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dc.creatorJordana, R. (Rafael)es_ES
dc.creatorBaquero-Martin, E. (Enrique)es_ES
dc.creatorAriño-Plana, A.H. (Arturo Hugo)es_ES
dc.date.accessioned2015-06-04T13:20:41Z-
dc.date.available2015-06-04T13:20:41Z-
dc.date.issued2005es_ES
dc.identifier.citationAriño-Plana AH, Baquero E, Jordana R. Imaging Soil Mesofauna. The Land in Between. En: Häuser CL, Steiner A, Holstein J, Scoble MJ, editores. Digital Imaging of Biological Type Specimens. A Manual of Best Practice. Stuttgart;2005. p. 188-221-
dc.identifier.isbn3-00-017240-8-
dc.identifier.urihttps://hdl.handle.net/10171/38496-
dc.description.abstractThis chapter will try to make some generalisations on current approaches to the imaging of small specimens. By that, we mean those with sizes lying typically between that of microphotography and that of macrophotography. These constraints do not necessarily mean a requirement for taxon-specific techniques. Rather, mainstream imaging procedures can be successfully used, although it is advisable to consider certain characteristics of the taxa in question. A case, or rather ‘bookcase’, study (i.e. different taxonomic groups) depicting our laboratory’s procedures will act as a basis for discussing several issues. Assemblages of the largest specimens can be pictured, though rarely, with SLR cameras fitted with a good macro lens. However, mesofauna are usually imaged under the stereomicroscope or by transmitted light microscopy. Preserved specimens are typically mounted on slides and imaged at low power under optical or scanning electron microscope, and details are captured at higher magnifications. Surfaces, and superficial features, are targeted more often than internal structures, and optical techniques are much more common for contrast improvement than chemical stains. The main drive should be directed at ensuring a good scientific usability of the images. Thus, compromises will be needed where feature visibility, enhancement, and fidelity conflict with aesthetic qualities.The wide spectrum of soil mesofauna means that a variety of handling and preparation procedures, as well as several observation and imaging techniques, are applied even within a group. Thus, the proposed ”bookcase” study will have several tiers at times, where techniques differ for specific groups.-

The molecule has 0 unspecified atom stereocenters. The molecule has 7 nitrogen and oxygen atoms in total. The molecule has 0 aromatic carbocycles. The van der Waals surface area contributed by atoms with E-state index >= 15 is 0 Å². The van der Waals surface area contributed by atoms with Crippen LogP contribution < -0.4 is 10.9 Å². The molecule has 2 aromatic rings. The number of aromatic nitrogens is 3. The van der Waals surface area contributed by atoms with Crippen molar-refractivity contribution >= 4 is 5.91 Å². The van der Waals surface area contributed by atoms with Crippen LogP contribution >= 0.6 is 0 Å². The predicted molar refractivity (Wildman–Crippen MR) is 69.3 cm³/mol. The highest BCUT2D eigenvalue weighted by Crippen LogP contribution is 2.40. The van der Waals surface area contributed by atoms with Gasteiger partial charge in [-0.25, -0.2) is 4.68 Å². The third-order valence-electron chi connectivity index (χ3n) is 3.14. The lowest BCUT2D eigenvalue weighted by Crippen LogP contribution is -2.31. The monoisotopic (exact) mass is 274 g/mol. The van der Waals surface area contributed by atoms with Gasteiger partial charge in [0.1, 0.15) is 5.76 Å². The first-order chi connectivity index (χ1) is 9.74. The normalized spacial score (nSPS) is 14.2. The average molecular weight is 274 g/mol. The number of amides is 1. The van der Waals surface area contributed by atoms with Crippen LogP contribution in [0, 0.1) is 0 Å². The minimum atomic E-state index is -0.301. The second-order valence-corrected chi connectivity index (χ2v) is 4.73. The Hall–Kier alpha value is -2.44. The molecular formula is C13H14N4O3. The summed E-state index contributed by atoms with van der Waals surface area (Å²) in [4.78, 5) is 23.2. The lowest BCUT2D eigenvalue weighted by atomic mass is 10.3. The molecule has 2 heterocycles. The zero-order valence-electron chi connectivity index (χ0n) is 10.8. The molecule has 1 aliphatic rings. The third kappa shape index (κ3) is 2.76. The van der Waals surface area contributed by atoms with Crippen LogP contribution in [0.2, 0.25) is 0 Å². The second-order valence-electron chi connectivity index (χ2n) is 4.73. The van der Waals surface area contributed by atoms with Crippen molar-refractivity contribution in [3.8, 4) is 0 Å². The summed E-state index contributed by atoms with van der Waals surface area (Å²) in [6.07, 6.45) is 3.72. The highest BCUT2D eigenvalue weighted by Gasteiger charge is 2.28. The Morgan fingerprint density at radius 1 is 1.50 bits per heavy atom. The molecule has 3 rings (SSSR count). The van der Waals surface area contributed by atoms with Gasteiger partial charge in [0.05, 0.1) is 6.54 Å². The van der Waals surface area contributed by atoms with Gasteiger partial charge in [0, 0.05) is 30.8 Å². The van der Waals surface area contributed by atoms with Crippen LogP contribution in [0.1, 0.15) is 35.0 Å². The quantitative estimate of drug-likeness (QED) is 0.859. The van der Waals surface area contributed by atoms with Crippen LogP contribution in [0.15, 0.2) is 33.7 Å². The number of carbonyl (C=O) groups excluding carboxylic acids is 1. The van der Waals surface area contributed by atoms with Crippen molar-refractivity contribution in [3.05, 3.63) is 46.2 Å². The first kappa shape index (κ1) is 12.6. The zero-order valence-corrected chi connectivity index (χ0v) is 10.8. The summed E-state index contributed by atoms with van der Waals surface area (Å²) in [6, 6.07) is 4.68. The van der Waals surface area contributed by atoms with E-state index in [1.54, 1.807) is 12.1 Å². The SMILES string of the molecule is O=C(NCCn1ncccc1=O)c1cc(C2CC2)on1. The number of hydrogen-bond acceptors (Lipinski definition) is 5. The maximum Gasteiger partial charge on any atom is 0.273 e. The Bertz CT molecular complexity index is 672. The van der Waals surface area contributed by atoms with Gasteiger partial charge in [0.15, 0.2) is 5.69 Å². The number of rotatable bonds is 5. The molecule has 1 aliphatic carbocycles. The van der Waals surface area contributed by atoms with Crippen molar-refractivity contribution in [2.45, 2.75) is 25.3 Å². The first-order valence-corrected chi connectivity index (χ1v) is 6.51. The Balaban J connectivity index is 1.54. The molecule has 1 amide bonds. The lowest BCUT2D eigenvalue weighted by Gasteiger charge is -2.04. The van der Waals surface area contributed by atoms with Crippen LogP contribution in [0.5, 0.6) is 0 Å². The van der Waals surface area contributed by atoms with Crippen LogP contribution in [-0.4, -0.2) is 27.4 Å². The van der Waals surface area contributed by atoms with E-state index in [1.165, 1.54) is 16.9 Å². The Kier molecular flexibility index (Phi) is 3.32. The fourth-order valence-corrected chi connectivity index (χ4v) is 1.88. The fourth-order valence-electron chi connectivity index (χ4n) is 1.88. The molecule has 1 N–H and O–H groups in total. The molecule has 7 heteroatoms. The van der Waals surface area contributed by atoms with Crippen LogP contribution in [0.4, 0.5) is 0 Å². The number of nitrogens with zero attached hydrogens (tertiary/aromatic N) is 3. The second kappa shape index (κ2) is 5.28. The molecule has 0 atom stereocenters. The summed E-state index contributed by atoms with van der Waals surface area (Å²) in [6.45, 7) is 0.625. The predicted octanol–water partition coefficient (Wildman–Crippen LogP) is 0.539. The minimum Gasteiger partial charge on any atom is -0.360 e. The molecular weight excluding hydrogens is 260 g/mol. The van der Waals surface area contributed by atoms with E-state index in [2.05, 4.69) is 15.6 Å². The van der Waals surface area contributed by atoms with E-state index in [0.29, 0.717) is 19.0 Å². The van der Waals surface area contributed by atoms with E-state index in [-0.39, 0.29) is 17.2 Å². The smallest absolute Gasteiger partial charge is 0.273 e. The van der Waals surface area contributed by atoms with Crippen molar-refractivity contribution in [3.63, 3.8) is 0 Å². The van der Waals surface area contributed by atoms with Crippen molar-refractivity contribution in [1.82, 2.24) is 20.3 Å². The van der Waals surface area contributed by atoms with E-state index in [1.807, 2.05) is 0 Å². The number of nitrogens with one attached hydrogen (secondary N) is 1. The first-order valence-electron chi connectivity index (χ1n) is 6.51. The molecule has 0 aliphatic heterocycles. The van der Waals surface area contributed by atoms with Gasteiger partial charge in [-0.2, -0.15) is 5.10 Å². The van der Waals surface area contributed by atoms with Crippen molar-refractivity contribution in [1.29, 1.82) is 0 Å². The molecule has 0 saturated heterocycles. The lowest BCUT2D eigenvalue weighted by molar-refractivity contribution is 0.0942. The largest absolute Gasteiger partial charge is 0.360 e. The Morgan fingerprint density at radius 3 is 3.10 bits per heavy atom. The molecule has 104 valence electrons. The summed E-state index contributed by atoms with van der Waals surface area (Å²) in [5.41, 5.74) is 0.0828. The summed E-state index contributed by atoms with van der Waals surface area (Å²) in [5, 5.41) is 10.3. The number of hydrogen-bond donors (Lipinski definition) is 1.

dc.language.isoeng-
dc.publisherStaatliches Museum für Naturkunde, Stuttgartes_ES
dc.rightsinfo:eu-repo/semantics/openAccess-
dc.subjectSpecimen preparation-
dc.subjectDigital imaging-
dc.subjectSoil fauna-
dc.subjectMicroscopy-
dc.titleImaging Soil Mesofauna. The Land in Betweenes_ES
dc.typeCapitulo de libro-
dc.relation.publisherversionhttp://www.gbif.org/resource/80576-

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